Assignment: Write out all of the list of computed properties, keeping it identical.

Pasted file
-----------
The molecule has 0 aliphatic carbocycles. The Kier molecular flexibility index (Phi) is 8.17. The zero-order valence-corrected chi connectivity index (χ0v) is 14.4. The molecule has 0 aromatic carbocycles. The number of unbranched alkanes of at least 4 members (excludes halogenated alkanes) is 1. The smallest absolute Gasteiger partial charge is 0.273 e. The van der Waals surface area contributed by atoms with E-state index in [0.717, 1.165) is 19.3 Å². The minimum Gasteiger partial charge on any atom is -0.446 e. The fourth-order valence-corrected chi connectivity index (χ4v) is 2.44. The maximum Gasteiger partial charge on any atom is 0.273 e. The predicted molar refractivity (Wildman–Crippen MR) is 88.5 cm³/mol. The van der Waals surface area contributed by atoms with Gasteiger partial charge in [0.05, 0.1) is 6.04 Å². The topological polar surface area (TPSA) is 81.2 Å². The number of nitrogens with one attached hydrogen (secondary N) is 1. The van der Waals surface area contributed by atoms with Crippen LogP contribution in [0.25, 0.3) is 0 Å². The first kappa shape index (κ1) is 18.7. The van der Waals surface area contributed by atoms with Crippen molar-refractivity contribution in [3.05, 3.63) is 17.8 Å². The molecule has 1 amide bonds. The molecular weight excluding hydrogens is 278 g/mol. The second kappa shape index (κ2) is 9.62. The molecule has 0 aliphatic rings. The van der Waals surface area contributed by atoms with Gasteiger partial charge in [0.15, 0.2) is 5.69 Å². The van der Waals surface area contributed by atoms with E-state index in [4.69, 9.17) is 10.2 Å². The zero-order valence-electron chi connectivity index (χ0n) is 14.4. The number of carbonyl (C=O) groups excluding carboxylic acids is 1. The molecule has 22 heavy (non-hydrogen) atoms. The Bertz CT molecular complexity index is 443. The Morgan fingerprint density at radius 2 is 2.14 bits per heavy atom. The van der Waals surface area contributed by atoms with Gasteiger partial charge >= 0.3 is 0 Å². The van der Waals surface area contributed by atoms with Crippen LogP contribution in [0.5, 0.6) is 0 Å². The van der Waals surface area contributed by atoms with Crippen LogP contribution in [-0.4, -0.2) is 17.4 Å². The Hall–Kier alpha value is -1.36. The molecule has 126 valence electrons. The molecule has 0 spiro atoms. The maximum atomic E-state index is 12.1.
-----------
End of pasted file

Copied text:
The molecule has 0 aliphatic carbocycles. The Kier molecular flexibility index (Phi) is 8.17. The zero-order valence-corrected chi connectivity index (χ0v) is 14.4. The molecule has 0 aromatic carbocycles. The number of unbranched alkanes of at least 4 members (excludes halogenated alkanes) is 1. The smallest absolute Gasteiger partial charge is 0.273 e. The van der Waals surface area contributed by atoms with E-state index in [0.717, 1.165) is 19.3 Å². The minimum Gasteiger partial charge on any atom is -0.446 e. The fourth-order valence-corrected chi connectivity index (χ4v) is 2.44. The maximum Gasteiger partial charge on any atom is 0.273 e. The predicted molar refractivity (Wildman–Crippen MR) is 88.5 cm³/mol. The van der Waals surface area contributed by atoms with Gasteiger partial charge in [0.05, 0.1) is 6.04 Å². The topological polar surface area (TPSA) is 81.2 Å². The number of nitrogens with one attached hydrogen (secondary N) is 1. The van der Waals surface area contributed by atoms with Crippen LogP contribution in [0.25, 0.3) is 0 Å². The first kappa shape index (κ1) is 18.7. The van der Waals surface area contributed by atoms with Crippen molar-refractivity contribution in [3.05, 3.63) is 17.8 Å². The molecule has 1 amide bonds. The molecular weight excluding hydrogens is 278 g/mol. The second kappa shape index (κ2) is 9.62. The molecule has 0 aliphatic rings. The van der Waals surface area contributed by atoms with Gasteiger partial charge in [0.15, 0.2) is 5.69 Å². The van der Waals surface area contributed by atoms with E-state index in [4.69, 9.17) is 10.2 Å². The zero-order valence-electron chi connectivity index (χ0n) is 14.4. The number of carbonyl (C=O) groups excluding carboxylic acids is 1. The molecule has 22 heavy (non-hydrogen) atoms. The Bertz CT molecular complexity index is 443. The Morgan fingerprint density at radius 2 is 2.14 bits per heavy atom. The van der Waals surface area contributed by atoms with Gasteiger partial charge >= 0.3 is 0 Å². The van der Waals surface area contributed by atoms with Crippen LogP contribution in [0.5, 0.6) is 0 Å². The van der Waals surface area contributed by atoms with Crippen LogP contribution in [-0.4, -0.2) is 17.4 Å². The Hall–Kier alpha value is -1.36. The molecule has 126 valence electrons. The molecule has 0 spiro atoms. The maximum atomic E-state index is 12.1.